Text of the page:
“The Prime Minister has been the wrong man in the wrong place at the wrong time. Glasgow has been a missed opportunity—a stumble forward when we needed to make great strides, and more climate delay when we needed delivery—and 1.5° is now on life support. We still have the chance to keep 1.5° alive, but only with intensive care. We must speak honestly about the challenge that we face to rebuild the coalition that we need and to take on the big emitters. We can, and we must, change course.”
The SNP Westminster Leader, Ian Blackford MP addressed the house saying: “Let me thank the Prime Minister for advance copy of his statement.
“And I’m delighted that today the Prime Minister remembered that COP happened in Glasgow rather than in Edinburgh – as he said last night.
“Maybe he would have led more from the front at COP if he had actually known which Scottish city the conference was taking place in.
“But in fairness, it is right to acknowledge that there was at least one member of the UK government who committed himself passionately to the Glasgow conference.
“The UK President of COP, the member for Reading West, deserves credit and thanks for the role he played in the last number of weeks.
“Mr Speaker, we all know that the Glasgow Climate Pact is far from everything it should be, but it does contain many positives that must be built on.
“Whether or not it succeeds now depends entirely on whether countries deliver on the commitments they made.
“That is the only way to truly keep the 1.5 degree target alive.
“If that urgent leadership is to be shown – then the example of that leadership needs to begin at home.
“The Scottish Government led on climate justice throughout COP – we were the first country to pledge funds for loss & damage to help those vulnerable countries who have contributed least to climate change but are suffering its worst effects.
“This is about reparation, not charity – so, will the Prime Minister reverse his cuts to international aid and follow our First Minister’s lead – will he back and contribute to the creation of a loss and damage facility?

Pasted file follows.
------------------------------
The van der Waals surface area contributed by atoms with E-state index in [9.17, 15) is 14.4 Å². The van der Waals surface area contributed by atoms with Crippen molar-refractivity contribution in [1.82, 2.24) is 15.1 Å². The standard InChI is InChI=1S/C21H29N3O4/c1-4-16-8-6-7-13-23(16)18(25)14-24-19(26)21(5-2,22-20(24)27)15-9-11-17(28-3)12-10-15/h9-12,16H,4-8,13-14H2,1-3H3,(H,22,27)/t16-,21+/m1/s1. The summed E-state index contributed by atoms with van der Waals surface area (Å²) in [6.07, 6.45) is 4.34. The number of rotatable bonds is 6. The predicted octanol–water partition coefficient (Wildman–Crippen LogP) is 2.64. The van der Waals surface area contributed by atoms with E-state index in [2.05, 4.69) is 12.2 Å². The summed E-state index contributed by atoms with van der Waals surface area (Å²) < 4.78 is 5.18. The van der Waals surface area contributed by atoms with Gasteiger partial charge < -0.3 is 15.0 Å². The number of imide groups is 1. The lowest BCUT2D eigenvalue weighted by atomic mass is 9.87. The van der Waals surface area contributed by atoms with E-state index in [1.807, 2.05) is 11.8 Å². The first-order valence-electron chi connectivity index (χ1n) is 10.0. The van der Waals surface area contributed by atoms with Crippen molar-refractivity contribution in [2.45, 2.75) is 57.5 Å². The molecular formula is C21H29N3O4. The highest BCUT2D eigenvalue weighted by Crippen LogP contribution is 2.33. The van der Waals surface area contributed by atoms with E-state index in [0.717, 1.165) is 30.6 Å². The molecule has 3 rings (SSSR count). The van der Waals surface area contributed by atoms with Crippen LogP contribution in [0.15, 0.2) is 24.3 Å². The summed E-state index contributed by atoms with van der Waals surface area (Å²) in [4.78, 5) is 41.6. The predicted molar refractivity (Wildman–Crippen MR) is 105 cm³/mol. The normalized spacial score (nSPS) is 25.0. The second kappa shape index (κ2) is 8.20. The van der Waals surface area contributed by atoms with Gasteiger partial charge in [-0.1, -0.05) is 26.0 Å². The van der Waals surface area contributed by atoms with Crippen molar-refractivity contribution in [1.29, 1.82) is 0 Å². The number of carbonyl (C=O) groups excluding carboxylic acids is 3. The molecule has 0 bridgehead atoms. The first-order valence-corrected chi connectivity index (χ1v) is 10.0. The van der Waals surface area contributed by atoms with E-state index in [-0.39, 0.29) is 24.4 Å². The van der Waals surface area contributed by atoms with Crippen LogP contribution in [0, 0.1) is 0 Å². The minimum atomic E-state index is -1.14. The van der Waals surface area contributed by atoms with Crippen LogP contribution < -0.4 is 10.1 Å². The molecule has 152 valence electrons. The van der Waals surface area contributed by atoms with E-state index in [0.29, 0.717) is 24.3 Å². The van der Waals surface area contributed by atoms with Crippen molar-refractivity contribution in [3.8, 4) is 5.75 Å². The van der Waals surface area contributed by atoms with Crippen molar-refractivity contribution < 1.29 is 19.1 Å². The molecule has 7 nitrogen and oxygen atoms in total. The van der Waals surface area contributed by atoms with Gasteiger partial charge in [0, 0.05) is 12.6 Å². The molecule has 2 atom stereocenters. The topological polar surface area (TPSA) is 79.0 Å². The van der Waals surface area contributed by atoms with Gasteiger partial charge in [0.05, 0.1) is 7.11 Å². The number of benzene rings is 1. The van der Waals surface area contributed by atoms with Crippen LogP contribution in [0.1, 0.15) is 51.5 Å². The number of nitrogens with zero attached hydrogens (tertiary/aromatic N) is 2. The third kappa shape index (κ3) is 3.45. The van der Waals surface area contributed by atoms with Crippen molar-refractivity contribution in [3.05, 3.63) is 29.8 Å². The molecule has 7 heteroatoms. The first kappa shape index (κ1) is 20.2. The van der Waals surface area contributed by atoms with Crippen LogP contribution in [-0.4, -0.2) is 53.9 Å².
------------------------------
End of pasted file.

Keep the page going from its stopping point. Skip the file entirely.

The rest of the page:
“The Glasgow Climate Pact also contains a commitment to increase nationally determined contributions by the end of 2022.
“So, can the Prime Minister confirm that the UK will urgently update its own NDC commitments?
“And meeting our targets also means rapidly increasing investment in green jobs.
“Prior to recess, the Prime Minister made a commitment to go and look again at the issue of investment in Tidal Stream Energy.
“So now that he has presumably looked at this, can he today commit to a ring-fenced fund of £71 million for Tidal Stream Energy as part of the contracts for difference process?
“And finally on carbon capture and storage.
“Now I know the Prime Minister is expecting this question, and I make no apology for the fact that I will keeping asking these questions until promises made to Scotland’s North-East are finally delivered.
“Last week INEOS added their voice to the growing shock and anger that Track 1 status for the Acorn project was rejected by this UK government – so will the Prime Minister reverse this devastating decision and back the Scottish Cluster?”